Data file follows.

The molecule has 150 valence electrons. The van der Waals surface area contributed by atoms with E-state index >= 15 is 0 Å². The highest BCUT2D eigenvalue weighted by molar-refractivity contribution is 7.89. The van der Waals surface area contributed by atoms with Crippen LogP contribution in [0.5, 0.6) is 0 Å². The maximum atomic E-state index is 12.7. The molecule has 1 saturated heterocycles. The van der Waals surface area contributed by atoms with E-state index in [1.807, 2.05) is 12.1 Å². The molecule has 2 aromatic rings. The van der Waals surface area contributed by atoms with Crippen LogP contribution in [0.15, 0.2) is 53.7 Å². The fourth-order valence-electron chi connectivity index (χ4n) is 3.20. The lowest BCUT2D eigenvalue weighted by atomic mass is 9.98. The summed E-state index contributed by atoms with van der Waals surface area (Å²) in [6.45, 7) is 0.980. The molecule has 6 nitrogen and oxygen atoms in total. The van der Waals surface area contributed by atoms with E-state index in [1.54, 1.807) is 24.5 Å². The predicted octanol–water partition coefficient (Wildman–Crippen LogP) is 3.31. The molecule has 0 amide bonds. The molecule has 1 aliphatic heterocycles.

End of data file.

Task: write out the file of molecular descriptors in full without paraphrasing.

The molecule has 150 valence electrons. The van der Waals surface area contributed by atoms with E-state index >= 15 is 0 Å². The highest BCUT2D eigenvalue weighted by molar-refractivity contribution is 7.89. The van der Waals surface area contributed by atoms with Crippen LogP contribution in [0.5, 0.6) is 0 Å². The maximum atomic E-state index is 12.7. The molecule has 1 saturated heterocycles. The van der Waals surface area contributed by atoms with E-state index in [1.807, 2.05) is 12.1 Å². The molecule has 2 aromatic rings. The van der Waals surface area contributed by atoms with Crippen LogP contribution in [0.15, 0.2) is 53.7 Å². The fourth-order valence-electron chi connectivity index (χ4n) is 3.20. The lowest BCUT2D eigenvalue weighted by atomic mass is 9.98. The summed E-state index contributed by atoms with van der Waals surface area (Å²) in [6.45, 7) is 0.980. The molecule has 6 nitrogen and oxygen atoms in total. The van der Waals surface area contributed by atoms with E-state index in [1.54, 1.807) is 24.5 Å². The predicted octanol–water partition coefficient (Wildman–Crippen LogP) is 3.31. The molecule has 0 amide bonds. The molecule has 1 aliphatic heterocycles.